We see that more than one in three players has failed in our first mission (missionID 0), so we can fine-tune the mission difficulty to give users a more positive first experience.
Tip: If you have some NULL values in your data and find that this causes an axis to look strange, use coalesce(yourParameter, 0) to fill in the blanks.
Using the pivot tool
When we run a query, we get a table of our results. Add PLATFORM to our query; in the image above, you’ll see how the table looks now. Notice the ‘Pivot’ button on the right. This is useful for re-shaping our data without needing to rewrite our query.
Tweaking the data
In our example we could use the pivot tool to tweak our data to get PLATFORM in the rows and MISSIONID as the columns.
Seeing the results
Tweaking the table shows that there was little difference in mission failures between platforms.
Increasing your query speed
As your game becomes increasingly successful and your player base grows, you might find that even simple queries take a significant time to run.
Let’s say you want to run this basic query against your data:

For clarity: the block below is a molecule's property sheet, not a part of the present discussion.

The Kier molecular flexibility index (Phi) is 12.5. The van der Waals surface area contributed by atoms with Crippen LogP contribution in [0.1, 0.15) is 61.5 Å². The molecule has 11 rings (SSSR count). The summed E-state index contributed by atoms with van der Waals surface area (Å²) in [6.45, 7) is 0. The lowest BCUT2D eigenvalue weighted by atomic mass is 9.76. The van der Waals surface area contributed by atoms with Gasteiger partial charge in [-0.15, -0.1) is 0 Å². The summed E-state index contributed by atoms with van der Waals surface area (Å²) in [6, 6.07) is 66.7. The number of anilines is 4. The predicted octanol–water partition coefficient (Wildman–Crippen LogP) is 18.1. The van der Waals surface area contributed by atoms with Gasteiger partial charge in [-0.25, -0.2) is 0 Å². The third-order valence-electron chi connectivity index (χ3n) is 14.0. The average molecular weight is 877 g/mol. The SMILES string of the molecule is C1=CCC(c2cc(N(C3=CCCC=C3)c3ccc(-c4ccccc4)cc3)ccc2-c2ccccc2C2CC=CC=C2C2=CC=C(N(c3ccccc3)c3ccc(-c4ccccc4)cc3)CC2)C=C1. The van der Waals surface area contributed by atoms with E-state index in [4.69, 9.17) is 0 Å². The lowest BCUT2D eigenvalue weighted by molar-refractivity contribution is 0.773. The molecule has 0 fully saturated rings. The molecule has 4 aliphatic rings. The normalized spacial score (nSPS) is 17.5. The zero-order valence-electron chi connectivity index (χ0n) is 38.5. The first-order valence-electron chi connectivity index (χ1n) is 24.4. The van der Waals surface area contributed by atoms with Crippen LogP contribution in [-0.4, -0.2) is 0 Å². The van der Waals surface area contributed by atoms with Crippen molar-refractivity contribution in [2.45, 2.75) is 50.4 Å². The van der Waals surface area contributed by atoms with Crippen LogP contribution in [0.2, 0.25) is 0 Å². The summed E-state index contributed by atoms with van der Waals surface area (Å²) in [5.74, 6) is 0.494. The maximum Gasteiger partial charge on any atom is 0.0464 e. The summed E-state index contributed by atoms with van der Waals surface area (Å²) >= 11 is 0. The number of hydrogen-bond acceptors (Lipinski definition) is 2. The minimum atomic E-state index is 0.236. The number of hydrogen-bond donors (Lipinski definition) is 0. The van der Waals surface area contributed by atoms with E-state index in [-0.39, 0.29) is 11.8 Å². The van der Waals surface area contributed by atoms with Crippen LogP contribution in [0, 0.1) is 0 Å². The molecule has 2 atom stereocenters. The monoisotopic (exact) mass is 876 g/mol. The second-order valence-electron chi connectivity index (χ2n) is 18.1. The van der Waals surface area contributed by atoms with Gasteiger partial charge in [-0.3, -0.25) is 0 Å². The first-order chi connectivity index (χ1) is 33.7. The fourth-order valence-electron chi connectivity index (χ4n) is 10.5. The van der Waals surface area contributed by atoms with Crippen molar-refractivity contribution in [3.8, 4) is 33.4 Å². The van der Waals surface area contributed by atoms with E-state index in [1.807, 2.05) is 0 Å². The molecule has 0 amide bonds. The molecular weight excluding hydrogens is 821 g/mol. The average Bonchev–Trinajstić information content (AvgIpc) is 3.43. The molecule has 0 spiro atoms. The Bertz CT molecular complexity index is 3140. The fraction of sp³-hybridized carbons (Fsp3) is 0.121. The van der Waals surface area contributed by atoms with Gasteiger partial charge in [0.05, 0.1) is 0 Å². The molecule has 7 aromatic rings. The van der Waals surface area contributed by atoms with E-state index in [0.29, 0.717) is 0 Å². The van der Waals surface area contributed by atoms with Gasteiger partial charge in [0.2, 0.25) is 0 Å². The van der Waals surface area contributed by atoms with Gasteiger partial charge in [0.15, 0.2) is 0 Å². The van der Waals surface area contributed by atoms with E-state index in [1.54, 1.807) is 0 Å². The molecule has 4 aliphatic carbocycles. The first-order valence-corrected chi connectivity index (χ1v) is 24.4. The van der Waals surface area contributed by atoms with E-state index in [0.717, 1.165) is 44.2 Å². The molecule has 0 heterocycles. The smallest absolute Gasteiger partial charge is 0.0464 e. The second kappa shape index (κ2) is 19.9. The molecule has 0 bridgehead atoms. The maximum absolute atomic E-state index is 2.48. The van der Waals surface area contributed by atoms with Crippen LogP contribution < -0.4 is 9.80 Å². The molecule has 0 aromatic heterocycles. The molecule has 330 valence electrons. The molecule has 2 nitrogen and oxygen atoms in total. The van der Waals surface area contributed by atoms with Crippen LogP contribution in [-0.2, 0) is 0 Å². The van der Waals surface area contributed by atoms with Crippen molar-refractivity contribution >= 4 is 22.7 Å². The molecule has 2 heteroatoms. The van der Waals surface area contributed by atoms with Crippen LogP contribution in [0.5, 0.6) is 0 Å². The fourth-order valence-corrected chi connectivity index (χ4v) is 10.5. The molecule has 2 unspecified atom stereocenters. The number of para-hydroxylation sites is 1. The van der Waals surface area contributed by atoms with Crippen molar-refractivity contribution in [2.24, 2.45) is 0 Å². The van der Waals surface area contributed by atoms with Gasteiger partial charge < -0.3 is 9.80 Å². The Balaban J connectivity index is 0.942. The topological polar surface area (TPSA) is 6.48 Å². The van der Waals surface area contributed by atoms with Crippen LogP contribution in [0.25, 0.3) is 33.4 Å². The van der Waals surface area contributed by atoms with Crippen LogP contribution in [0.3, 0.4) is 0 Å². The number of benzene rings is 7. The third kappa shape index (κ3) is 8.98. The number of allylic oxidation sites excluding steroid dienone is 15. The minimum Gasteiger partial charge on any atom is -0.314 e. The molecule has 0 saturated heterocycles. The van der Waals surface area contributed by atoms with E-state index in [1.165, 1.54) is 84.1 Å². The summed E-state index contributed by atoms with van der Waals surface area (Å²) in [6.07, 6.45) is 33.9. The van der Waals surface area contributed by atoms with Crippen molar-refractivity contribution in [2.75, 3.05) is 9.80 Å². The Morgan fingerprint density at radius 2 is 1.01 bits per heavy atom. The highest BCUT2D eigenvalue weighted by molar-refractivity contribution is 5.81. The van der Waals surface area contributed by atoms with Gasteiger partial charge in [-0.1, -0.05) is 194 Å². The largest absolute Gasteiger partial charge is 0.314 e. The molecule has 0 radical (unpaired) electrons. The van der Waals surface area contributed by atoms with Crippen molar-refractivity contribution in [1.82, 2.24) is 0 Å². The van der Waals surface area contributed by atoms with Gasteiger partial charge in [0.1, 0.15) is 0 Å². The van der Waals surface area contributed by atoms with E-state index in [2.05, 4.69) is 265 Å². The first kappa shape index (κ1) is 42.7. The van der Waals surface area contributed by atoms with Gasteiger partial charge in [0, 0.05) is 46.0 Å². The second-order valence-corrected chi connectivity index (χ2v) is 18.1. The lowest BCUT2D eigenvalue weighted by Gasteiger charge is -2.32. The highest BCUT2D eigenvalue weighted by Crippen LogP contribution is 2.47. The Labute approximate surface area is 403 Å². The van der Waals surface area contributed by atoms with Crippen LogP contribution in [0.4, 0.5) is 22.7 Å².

Sampling your data
You might expect it to run fairly quickly, but with a large dataset that isn’t always the case. Take advantage of the shape of our warehouse and the fact that user_ids are stored as a hash to use a quick method to reduce the number of included users to increase the query speed.
Here, we’re splitting our users into 100 pseudo-randomly assigned and numbered buckets and looking at bucket number 63.
Adding this code into simple queries won’t make much difference, but as we increase computational complexity, filtering data in this way is more and more critical. Even in our pretend game, we found that this revised version of our query ran 75% faster than the original. This saves time and money to get insights on sample subsets of users without having to process entire datasets.